#JobsSaveLives: The Plight of Melville’s Restaurants

by | Jul 22, 2020 | COVID-19, Johannesburg, Melville and Surrounds | 16 comments

Today, the South African restaurant industry participated in a nationwide demonstration called “One Million Seats in the Streets”, to protest the government’s treatment of the hospitality sector during the COVID-19 lockdown. The hashtag for the movement is #JobsSaveLives.

JobsSaveLives sign at Hell's Kitchen in Melville
A #JobsSaveLives sign outside Hell’s Kitchen in Melville.
Empty tables outside Cafe De La Creme.

Although restaurants were permitted to re-open in June, their business is crippled by a ban on the sale of alcohol, a 9 p.m. curfew, and an ineffective unemployment insurance system. Hundreds of thousands, if not millions, of South African restaurant workers, owners, and family members have lost most or all of their income.

I must admit, I’ve been a super hermit for the past few weeks and had been avoiding 7th Street — the restaurant row in my own suburb of Melville — because I feel so sad about all the restaurants closing. A lot of restaurants are either indefinitely shut or officially gone for good.

But today I forced myself to go to 7th Street to show my support.

Poppy's, one of many closed restaurants on 7th Street in Melville
Poppy’s.
Closed Melville restaurant
Where La Stalla used to be.

The strategy of the protest was for restaurants to move all their tables out into the street, to garner attention and create a visual display of how empty the restaurants are. But I was pleased to see a good percentage of the outdoor tables on 7th Street occupied by actual people eating and drinking. There was music pumping out onto the street, and the vibe was decidedly cheerful.

Anti-Social Social Club
Tables outside the Anti-Social Social Club.
Sandi and Lesley enjoying a waffle outside the Kwoffee Shop.

Many of the restaurants had signs outside, or staff members outside holding signs, listing how many employees are affected by the regulations and how many jobs have been lost.

Outside the Kwoffee Shop
The Kwoffee Shop
Sign at Anti-Social Social Club
Anti-Social Social Club.
Signs at De La Creme
Cafe De La Creme.
Sign outside Nunos
Nunos.
Kevdon
Kevin of Kevdon.

The current situation is dire for South Africa’s restaurant industry, as it is for so many other industries (and people) in South Africa and elsewhere. It’s impossible not to feel demoralized. And the truth is our economy is in huge trouble, regardless of the lockdown rules.

But I also saw a lot of optimism, resilience, and hope on 7th Street today. If anyone can survive this pandemic, it is the people of Melville.

I met a guy named David, who is setting up a community center/coffee shop/event space called Community at the corner of 4th Avenue and 7th Street. Community isn’t open yet and I’ll have to write more about it later. But I did learn Community has a fabulous wardrobe room at the back, filled with fancy costumes and a huge mirror surrounded by an opulent silver frame and gigantic, rainbow-colored feather headdresses.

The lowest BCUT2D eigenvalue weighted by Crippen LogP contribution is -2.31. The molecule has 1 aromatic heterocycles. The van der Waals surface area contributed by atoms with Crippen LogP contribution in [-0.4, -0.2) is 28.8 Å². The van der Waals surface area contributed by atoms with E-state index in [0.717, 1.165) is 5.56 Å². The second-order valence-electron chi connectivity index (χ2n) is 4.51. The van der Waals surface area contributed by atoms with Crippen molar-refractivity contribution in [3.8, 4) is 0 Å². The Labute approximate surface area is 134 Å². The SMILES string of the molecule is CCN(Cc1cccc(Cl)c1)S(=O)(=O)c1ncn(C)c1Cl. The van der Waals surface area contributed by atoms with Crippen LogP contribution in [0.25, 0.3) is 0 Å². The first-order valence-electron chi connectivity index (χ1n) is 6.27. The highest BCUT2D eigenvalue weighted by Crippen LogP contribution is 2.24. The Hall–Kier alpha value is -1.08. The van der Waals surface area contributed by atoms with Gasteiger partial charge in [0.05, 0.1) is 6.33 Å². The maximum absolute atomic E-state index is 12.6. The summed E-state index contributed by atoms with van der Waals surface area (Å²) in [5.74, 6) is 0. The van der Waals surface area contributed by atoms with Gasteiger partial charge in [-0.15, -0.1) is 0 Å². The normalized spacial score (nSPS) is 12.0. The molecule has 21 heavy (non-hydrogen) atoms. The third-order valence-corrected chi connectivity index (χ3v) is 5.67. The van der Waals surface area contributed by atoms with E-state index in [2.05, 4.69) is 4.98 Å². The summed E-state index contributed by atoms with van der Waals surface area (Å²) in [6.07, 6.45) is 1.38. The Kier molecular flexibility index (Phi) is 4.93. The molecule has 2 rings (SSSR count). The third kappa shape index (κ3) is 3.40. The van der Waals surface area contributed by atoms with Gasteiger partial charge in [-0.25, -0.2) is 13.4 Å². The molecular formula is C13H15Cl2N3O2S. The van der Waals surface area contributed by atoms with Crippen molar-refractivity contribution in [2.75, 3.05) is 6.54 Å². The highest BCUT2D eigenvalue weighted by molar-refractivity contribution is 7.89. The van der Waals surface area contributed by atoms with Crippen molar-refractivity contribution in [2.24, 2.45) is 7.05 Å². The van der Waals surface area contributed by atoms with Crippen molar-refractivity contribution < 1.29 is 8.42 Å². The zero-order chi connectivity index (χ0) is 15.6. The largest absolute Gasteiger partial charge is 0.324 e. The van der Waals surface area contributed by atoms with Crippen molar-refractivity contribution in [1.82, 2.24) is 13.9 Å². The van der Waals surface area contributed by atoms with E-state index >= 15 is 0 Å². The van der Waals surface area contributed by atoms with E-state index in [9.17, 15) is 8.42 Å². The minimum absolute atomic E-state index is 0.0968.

David Gouldie of Community, who let me take his picture in the wardrobe room.

“Why?” you might be asking. “Why now, David?”

Because Melville.

16 Comments

  1. pkadams

    Great post. How are other businesses and people doing? How are you managing?

    Reply
    • 2summers

      I’m doing okay, but the country as a whole is really suffering. Thanks for asking 🙂

      Reply
    • eremophila

      Sad,sad,sad. None of it needs to be.
      I do appreciate your reporting though Heather.

      Reply
  2. Catrina

    I love it when people fight back with energy, enthusiasm and creativity. It’s great that the protest could spark some optimism.
    I often think about all the restaurants we visited and what must have become of the employees.
    I’m sure things will change for the better very soon.
    Thanks for the info and photos! 🌸

    Reply
    • 2summers

      I really hope so. Thanks 🙂

      Reply
  3. intotheblueyonder

    Great post!!! Bedfordview and Kensington were also pumping with protest!

    Reply
    • 2summers

      That’s good to hear 🙂

      Reply
  4. Peggy Laws

    it is dire!! I went to our local restaurants in Queen Street, Kensington, yesterday, who also had a good turnout of representation and loyal customers at some of the restaurants. I just find it so sad seeing restaurants and businesses closing all the time. Enough is enough now.

    Reply
    • 2summers

      Yeah. Unfortunately I don’t think enough is enough yet though. We’ve got a long way to 🙁

      Reply
  5. Lani

    I hear you. The tourist industry in Thailand is imploding. I hope they can look to places like Melville doing something positive in order to change their lives. I read something about how many restaurants, tours, etc, have simply shut down not bothering to wait on hope anymore.

    After a foolish f* up by the powers that be, they let in an infected (possibly more?) person into our city centre and Thais were so angry. I bring this up because things were starting to relax, folks were booking hotels, and then this… I really hope we can get through this.

    I’m glad you went out to support them. Take care, take heart.

    Reply
    • 2summers

      Thanks Lani. It really is hard to maintain hope!

      Reply
  6. AutumnAshbough

    I love it when folks are tenacious and irrepressible. I’m just sad so many have to be, especially when leaders lack foresight or a modicum of competence.

    Reply
    • 2summers

      Yes. Lack of competence seems to be a problem in a lot of places right now.

      Reply
  7. Ray

    I was sad to hear that the ant closed down 😭

    Reply

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